using ( Graphics g = Graphics.FromImage( Thumbnail ) )
		System.Drawing.Drawing2D.Matrix m = g.Transform;
		m.Shear( 0, (float)Skew / sz.Width);
		m.Translate( 0, sz.Height - Skew - 1 );
		g.Transform = m;
		g.DrawImage( bmpReflection, Point.Empty );

Download demo source code

A Lesson Learned

At first, I tried to do the shearing in both step 3 & 4 myself using code similar to this (still one column at a time):

	// this was a bad idea
	private static void paintRowWithResize(
		BitmapData bdDst,
		BitmapData bdSrc,
		int nDstColumn,
		int nSrcColumn,
		int nDstRow,
		double dblSrcRow,
		int nRows,
		double dblStep )
				Pixel* pD = (Pixel*)bdDst.Scan0.ToPointer() + nDstColumn + nDstRow * bdDst.Width;
				Pixel* pS = (Pixel*)bdSrc.Scan0.ToPointer() + nSrcColumn;
				while ( nRows -- > 0 )
					int nYSrc = (int)dblSrcRow;
					Pixel p1 = pS[nYSrc * bdSrc.Width];
					Pixel p2 = p2 = pS[(nYSrc + 1) * bdSrc.Width];
					double frac2 = dblSrcRow - nYSrc;
					double frac1 = 1.0 - frac2;
					pD->R = (byte)(p1.R * frac1 + p2.R * frac2);
					pD->G = (byte)(p1.G * frac1 + p2.G * frac2);
					pD->B = (byte)(p1.B * frac1 + p2.B * frac2);
					pD->A = (byte)(p1.A * frac1 + p2.A * frac2);

					dblSrcRow += dblStep;
					pD += bdDst.Width;

The result looked perfectly good, but after thinking about it for awhile I realized that this piece of code actually is completely and utterly wrong in the general case: it only works when the alpha values of the two adjacent pixels are very close. In other cases the result will be poor.

Perhaps the easiest way to see this is to think about what happens when we want a 50% mix of a completely transparent pixel and a completely opaque while pixel. Intuitively I think it’s clear that we want the result to be a white pixel with 50% transparency. However, if we represent the transparent pixel with (0,0,0,0) (the most common value I’d guess, although (0,x,x,x) is transparent regardless of the value of x) we get a gray half transparent pixel instead (127,127,127,127). Not right at all. The reason I thought my attempt looked good in the first place was just because I had a gray border around the images!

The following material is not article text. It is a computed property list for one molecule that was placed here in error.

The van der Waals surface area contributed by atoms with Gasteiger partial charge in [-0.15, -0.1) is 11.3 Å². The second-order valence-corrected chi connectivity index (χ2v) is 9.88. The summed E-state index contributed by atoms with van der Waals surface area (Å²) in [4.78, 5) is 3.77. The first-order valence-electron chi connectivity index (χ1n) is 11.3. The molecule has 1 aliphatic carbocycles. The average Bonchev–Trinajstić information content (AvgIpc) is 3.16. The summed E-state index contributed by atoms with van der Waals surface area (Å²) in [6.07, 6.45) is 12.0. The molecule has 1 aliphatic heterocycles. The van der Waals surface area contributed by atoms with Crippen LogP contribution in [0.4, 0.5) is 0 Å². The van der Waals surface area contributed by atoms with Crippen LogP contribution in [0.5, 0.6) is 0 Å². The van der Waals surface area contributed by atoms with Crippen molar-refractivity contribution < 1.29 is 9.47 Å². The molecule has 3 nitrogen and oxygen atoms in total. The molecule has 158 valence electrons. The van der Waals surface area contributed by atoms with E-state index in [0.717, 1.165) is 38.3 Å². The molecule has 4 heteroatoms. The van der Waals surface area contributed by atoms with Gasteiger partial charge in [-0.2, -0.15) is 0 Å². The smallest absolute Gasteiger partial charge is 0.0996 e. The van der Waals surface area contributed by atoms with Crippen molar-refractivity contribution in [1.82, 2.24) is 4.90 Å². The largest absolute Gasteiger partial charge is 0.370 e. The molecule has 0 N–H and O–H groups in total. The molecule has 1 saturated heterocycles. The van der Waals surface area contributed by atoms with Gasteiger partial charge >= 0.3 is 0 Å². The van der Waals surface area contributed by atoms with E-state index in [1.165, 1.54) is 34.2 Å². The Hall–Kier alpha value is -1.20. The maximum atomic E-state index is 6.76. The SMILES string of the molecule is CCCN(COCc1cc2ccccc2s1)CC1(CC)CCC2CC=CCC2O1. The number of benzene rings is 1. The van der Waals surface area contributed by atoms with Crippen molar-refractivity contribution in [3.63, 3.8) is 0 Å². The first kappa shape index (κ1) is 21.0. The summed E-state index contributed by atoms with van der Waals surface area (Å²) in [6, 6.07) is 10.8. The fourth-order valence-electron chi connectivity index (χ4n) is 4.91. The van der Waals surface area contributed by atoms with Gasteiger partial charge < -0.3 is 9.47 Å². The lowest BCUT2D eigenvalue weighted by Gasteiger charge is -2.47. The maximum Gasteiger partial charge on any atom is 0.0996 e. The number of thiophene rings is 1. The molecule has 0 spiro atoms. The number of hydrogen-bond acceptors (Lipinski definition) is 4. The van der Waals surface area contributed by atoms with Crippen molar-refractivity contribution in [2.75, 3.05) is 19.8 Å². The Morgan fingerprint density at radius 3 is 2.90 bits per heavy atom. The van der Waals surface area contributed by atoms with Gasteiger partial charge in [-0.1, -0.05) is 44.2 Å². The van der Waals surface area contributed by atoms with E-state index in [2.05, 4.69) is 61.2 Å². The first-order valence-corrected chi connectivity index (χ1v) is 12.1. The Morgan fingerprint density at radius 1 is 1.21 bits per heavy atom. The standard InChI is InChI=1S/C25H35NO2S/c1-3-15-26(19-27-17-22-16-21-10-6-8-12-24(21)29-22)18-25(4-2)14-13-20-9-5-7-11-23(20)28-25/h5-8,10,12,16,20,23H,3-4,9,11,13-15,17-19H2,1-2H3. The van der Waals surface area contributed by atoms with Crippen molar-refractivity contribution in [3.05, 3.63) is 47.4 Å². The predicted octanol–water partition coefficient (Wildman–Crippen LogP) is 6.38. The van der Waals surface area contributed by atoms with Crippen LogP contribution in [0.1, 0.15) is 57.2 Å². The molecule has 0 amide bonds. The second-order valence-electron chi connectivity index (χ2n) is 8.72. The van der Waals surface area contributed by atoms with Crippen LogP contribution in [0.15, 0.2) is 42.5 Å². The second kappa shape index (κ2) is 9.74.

So how do we mix pixels with alpha values? Obviously “normal” alpha blending is not sufficient when we have alpha values on both pixels… after thinking about this for a few minutes,  I said to myself “why not ask someone who knows instead?”. That someone is of course Graphics.DrawImage, and so I ended up with much cleaner code. And although I never bothered to figure out how to mix and blend pixels when both pixels contain alpha values I ended up realizing this:

Graphics.DrawImage has quite a bit of work to do when we draw a 32-bit bitmap on top of another. If we have some a-priori knowledge of the nature of the bitmaps we’re working with (are any of them totally opaque?) then it is actually possible to do this ourselves much faster than Graphics.DrawImage has a chance to, because it is forced to work with the general case: both bitmaps may be semi-transparent.

I will get back on how we in some cases can outperform Graphics.DrawImage (when it comes to speed), and hopefully a real life case when we actually bother. Stay tuned. Ekeforshus

Posted in .NET, GDI+, Programming | 12 Comments »

Image.GetThumbnailImage and beyond

Posted by Dan Byström on January 5, 2009

Once I tried to use Image.GetThumbnailImage because I wanted to fire up small thumbnails as fast as possible. So I tried:

	// totally and completely, utterly useless
	private Bitmap getThumbnailImage( string filename, int width, int height )
		using ( Image img = Image.FromFile( filename ) )
			return (Bitmap)img.GetThumbnailImage( width, height, null, IntPtr.Zero );

This turned out to be completely useless, since Image.FromFile first loads the full image so that no performance is gained whatsoever. Trying to google after a solution only resulted in tons of articles saying that Image.GetThumbnailImage is pretty useless and shouldn’t be used. So I dropped it and solved my problem in a completely different way. Now I just stumbled across an overloaded version Image.FromStream which I haven’t noticed before:

Image.FromStream( Stream stream, bool useEmbeddedColorManagement, bool validateImageData )

This opens up for some interesting usages. For example it means that we really can get a thumbnail fast:

	// way, way faster, but still pretty useless
	private Bitmap getThumbnailImage( string filename, int width, int height )
		using ( FileStream fs = new FileStream( filename, FileMode.Open ) )